"It's hard to sell emotions," observes Mueller, who attended Chaparral High School in Scottsdale with Harrington. He sounds fairly Lifetime-worthy himself. "Particularly in this town."
Jed's A Millionaire -- or JAM, to their growing fan base of "Jedheads" -- has had plenty of practice in selling deep emotions to shallow audiences. Before competing with the sports bars for the Valley's limited supply of nightcrawlers, Harrington and his crew worked as the house band at the Fort McDowell Casino.
"Lots of gray hairs there," Harrington recalls of the seniors-heavy casino crowd. "People walking around with their hands over their ears. Obviously not the most conducive environment for live music."
"One night, they kept telling the band to turn it down so much, Shawn just went into a complete lounge act routine," says Mueller, laughing.
"You had to have a sense of humor," Harrington says. "Otherwise you'd go bonkers."
The brooding singer-songwriter finally got serious about having his songs heard once the band had the chance to record. JAM's self-titled first album, produced locally on a shoestring budget, barely sold beyond the pressings pushed at their local club appearances. The second, 2002's Kachina Theater, fared better. That record, named for a defunct one-screen Scottsdale moviehouse Harrington recalls fondly ("I saw E.T. there"), won the band consistent radio play on Arizona's top-rated rock radio station KZON and began drawing the Buddy Ebsen-referencing quartet favorable comparisons to blue-collar hit makers like the Goo Goo Dolls and matchbox twenty (Haunt's track list even reveals a penchant for one-word song titles that only Rob Thomas these days seems to share).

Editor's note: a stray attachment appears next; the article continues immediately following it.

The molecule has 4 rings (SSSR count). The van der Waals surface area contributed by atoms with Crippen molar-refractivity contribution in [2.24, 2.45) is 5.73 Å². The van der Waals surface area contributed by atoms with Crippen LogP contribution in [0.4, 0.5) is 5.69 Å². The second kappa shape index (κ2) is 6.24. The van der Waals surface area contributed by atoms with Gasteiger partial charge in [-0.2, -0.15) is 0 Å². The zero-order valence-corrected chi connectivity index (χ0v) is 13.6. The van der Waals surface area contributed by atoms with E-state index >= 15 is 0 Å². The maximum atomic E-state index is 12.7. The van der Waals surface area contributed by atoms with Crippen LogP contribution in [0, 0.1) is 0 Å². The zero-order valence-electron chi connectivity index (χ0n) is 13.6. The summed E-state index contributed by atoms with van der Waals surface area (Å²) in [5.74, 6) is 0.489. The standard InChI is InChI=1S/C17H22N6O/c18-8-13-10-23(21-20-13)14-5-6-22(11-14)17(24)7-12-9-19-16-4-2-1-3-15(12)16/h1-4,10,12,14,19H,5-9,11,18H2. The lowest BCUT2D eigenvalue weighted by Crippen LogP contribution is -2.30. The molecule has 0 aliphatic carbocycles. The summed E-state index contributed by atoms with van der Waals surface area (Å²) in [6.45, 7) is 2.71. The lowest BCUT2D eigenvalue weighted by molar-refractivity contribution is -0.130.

With Haunt, a first-class collection produced by Michael Blue at Los Angeles' Revolver Recordings and adorned with evocative artwork by Arizona artist Eddie Shea, JAM seems perched for major-label success. "A few labels have expressed interest," says Githens, "but we're not really talking deals yet."
Whether the band gets signed with the majors, Harrington seems happy (or at least, as happy as a brooding alt-pop singer can be) to keep pumping out music on the band's own label.
"Right now, dealing with the major labels is just a distraction," Harrington says. "We're doing what we want to do and making the records we want to make. If the labels want to jump on board, then hey, let's party.
"But I've got financial backing for what we're doing now, and really, I just wanna keep on going, and putting the songs out there."
Githens notes that the first song JAM plans to play tonight at the Dando concert is a new one not yet on any album, and that Harrington has already taught the band two other tracks he's readying for the next album.
"I've just got a lot to say, I guess," Harrington says, laughing. "And whether or not anybody wants to hear it, this band is getting pretty good at forcing it down their throats!"